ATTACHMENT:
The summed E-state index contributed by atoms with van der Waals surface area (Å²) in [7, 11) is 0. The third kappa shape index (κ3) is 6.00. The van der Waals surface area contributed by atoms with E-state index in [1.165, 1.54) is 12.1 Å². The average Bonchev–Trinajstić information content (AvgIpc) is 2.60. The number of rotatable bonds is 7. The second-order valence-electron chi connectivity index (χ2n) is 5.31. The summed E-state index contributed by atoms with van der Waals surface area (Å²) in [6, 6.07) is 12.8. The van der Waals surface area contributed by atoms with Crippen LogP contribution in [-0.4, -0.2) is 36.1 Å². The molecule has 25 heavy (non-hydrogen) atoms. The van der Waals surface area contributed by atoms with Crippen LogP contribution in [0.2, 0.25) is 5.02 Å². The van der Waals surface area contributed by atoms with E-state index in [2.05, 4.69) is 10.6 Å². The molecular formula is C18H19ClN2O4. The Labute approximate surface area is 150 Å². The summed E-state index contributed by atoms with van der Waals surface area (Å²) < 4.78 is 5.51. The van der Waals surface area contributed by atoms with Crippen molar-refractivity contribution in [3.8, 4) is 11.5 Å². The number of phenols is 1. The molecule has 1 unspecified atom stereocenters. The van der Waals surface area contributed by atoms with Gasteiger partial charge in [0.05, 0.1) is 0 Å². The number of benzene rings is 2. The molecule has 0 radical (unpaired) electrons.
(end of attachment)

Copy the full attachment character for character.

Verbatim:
The summed E-state index contributed by atoms with van der Waals surface area (Å²) in [7, 11) is 0. The third kappa shape index (κ3) is 6.00. The van der Waals surface area contributed by atoms with E-state index in [1.165, 1.54) is 12.1 Å². The average Bonchev–Trinajstić information content (AvgIpc) is 2.60. The number of rotatable bonds is 7. The second-order valence-electron chi connectivity index (χ2n) is 5.31. The summed E-state index contributed by atoms with van der Waals surface area (Å²) in [6, 6.07) is 12.8. The van der Waals surface area contributed by atoms with Crippen LogP contribution in [-0.4, -0.2) is 36.1 Å². The molecule has 25 heavy (non-hydrogen) atoms. The van der Waals surface area contributed by atoms with Crippen LogP contribution in [0.2, 0.25) is 5.02 Å². The van der Waals surface area contributed by atoms with E-state index in [2.05, 4.69) is 10.6 Å². The molecular formula is C18H19ClN2O4. The Labute approximate surface area is 150 Å². The summed E-state index contributed by atoms with van der Waals surface area (Å²) < 4.78 is 5.51. The van der Waals surface area contributed by atoms with Crippen molar-refractivity contribution in [3.8, 4) is 11.5 Å². The number of phenols is 1. The molecule has 1 unspecified atom stereocenters. The van der Waals surface area contributed by atoms with Gasteiger partial charge in [0.05, 0.1) is 0 Å². The number of benzene rings is 2. The molecule has 0 radical (unpaired) electrons.